Skip directly to content

Minimize RSR Award Detail

Research Spending & Results

Award Detail

Awardee:TEXAS TECH UNIVERSITY HEALTH SCIENCES CENTER AT EL PASO
Doing Business As Name:TEXAS TECH UNIVERSITY HEALTH SCIENCES CENTER AT EL PASO
PD/PI:
  • Munmun Chattopadhyay
  • (915) 215-4170
  • munmun.chattopadhyay@ttuhsc.edu
Award Date:11/19/2019
Estimated Total Award Amount: $ 256,892
Funds Obligated to Date: $ 256,892
  • FY 2019=$256,892
Start Date:09/01/2019
End Date:08/31/2022
Transaction Type:Grant
Agency:NSF
Awarding Agency Code:4900
Funding Agency Code:4900
CFDA Number:47.041
Primary Program Source:040100 NSF RESEARCH & RELATED ACTIVIT
Award Title or Description:ISS/Collaborative Research: Studying the Effects of Microgravity on 3D Cardiac Organoid Cultures
Federal Award ID Number:1949909
DUNS ID:962545658
Parent DUNS ID:041367053
Program:BMMB-Biomech & Mechanobiology
Program Officer:
  • Laurel Kuxhaus
  • (703) 292-4465
  • lkuxhaus@nsf.gov

Awardee Location

Street:5001 EL PASO DR
City:EL PASO
State:TX
ZIP:79905-2827
County:El Paso
Country:US
Awardee Cong. District:16

Primary Place of Performance

Organization Name:Texas Tech University Health Sciences Center at El Paso
Street:5001 El Paso Drive
City:El Paso
State:TX
ZIP:79905-2827
County:El Paso
Country:US
Cong. District:16

Abstract at Time of Award

Exposure to microgravity during spaceflight is known to lead to cardiac atrophy, which is a reduction in tissue mass of the heart that causes debilitating changes in heart function. Cardiac atrophy can also present itself in patients suffering from cancer and other diseases, including muscular dystrophies, diabetes, sepsis and heart failure. Because cardiac atrophy is not well understood, this project seeks to improve fundamental understanding of cell and tissue function during progression of cardiac atrophy. Undertaking this research is an interdisciplinary and multi-institutional team comprised of biomedical engineers and scientists with complementary expertise in cardiac tissue bioprinting and cellular and molecular biology. Using the micro-gravity environment of the International Space Station (ISS) to induce atrophy, the team will use bioprinted heart tissue to study changes in tissue function. The knowledge gained will support an improved understanding of how and why cardiac atrophy occurs, which may lead to improved treatment strategies. The project will also develop a workshop for K12 students around tissue engineering on the international space station as well as implement a seminar for medical students, interns, and residents about the benefits and challenges of transitioning research from an Earth-based laboratory into space. Two objectives have been established for this project. First, to compare and contrast the morphology, viability, and altered energy metabolism in 3D bioprinted cardiac organoids under microgravity and Earth's gravity. Second, to study the epigenetic changes in 3D bioprinted cardiac organoids under microgravity and assess how these changes may affect the development of cardiac atrophy when compared to Earth's gravity. Specifically, the team will engineer and validate a chip design for culturing of cardiomyocytes, fibroblasts and endothelial cells to investigate underlying biological and signaling mediators responsible for damage to cells during microgravity exposure, leading to possible cardiac atrophy. Findings may suggest that epigenetic events could be one of the mechanistic bases for microgravity‐induced gene expression changes related to cardiac atrophy and may facilitate the development of countermeasures to prevent the adverse effects of microgravity or other atrophy-inducing pathologies. This award reflects NSF's statutory mission and has been deemed worthy of support through evaluation using the Foundation's intellectual merit and broader impacts review criteria.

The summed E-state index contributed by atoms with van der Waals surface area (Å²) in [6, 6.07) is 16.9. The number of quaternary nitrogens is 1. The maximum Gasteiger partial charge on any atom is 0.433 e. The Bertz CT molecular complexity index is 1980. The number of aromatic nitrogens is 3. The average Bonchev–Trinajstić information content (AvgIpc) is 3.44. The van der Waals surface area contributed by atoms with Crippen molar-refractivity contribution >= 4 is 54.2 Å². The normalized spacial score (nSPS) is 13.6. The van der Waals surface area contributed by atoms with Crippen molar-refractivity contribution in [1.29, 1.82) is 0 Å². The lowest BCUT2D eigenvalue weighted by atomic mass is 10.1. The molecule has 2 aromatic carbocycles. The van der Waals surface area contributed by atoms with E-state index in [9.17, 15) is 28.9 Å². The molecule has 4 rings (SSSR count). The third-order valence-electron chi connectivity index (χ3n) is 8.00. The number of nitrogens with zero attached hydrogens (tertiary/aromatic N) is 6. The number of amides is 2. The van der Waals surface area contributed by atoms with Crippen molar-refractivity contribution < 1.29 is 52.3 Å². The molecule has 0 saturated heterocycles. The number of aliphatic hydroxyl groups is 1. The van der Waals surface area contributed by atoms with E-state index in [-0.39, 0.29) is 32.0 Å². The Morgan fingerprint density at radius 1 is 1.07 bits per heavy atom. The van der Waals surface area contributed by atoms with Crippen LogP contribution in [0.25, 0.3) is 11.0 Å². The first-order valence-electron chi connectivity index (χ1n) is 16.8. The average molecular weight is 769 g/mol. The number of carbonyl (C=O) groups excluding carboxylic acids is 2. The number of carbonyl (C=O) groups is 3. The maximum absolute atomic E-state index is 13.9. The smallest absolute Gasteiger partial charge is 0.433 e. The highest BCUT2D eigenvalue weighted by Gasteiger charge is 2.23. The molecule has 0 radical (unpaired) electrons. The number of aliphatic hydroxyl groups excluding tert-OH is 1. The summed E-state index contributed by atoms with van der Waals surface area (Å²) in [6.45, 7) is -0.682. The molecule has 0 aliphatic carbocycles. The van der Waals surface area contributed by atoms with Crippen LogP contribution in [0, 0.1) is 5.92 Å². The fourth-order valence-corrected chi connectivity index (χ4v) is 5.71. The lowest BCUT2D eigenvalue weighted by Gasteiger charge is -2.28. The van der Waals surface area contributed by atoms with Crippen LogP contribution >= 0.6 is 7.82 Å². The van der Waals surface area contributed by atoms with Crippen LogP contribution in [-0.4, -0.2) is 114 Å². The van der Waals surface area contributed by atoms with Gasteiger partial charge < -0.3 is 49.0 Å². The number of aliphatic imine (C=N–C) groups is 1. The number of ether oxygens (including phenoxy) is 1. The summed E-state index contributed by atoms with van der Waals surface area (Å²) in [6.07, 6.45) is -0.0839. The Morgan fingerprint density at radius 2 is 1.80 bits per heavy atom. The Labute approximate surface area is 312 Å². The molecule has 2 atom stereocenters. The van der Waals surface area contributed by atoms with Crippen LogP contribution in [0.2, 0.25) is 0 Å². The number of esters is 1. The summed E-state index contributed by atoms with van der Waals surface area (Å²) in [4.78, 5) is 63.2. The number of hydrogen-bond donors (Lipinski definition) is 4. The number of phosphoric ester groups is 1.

For specific questions or comments about this information including the NSF Project Outcomes Report, contact us.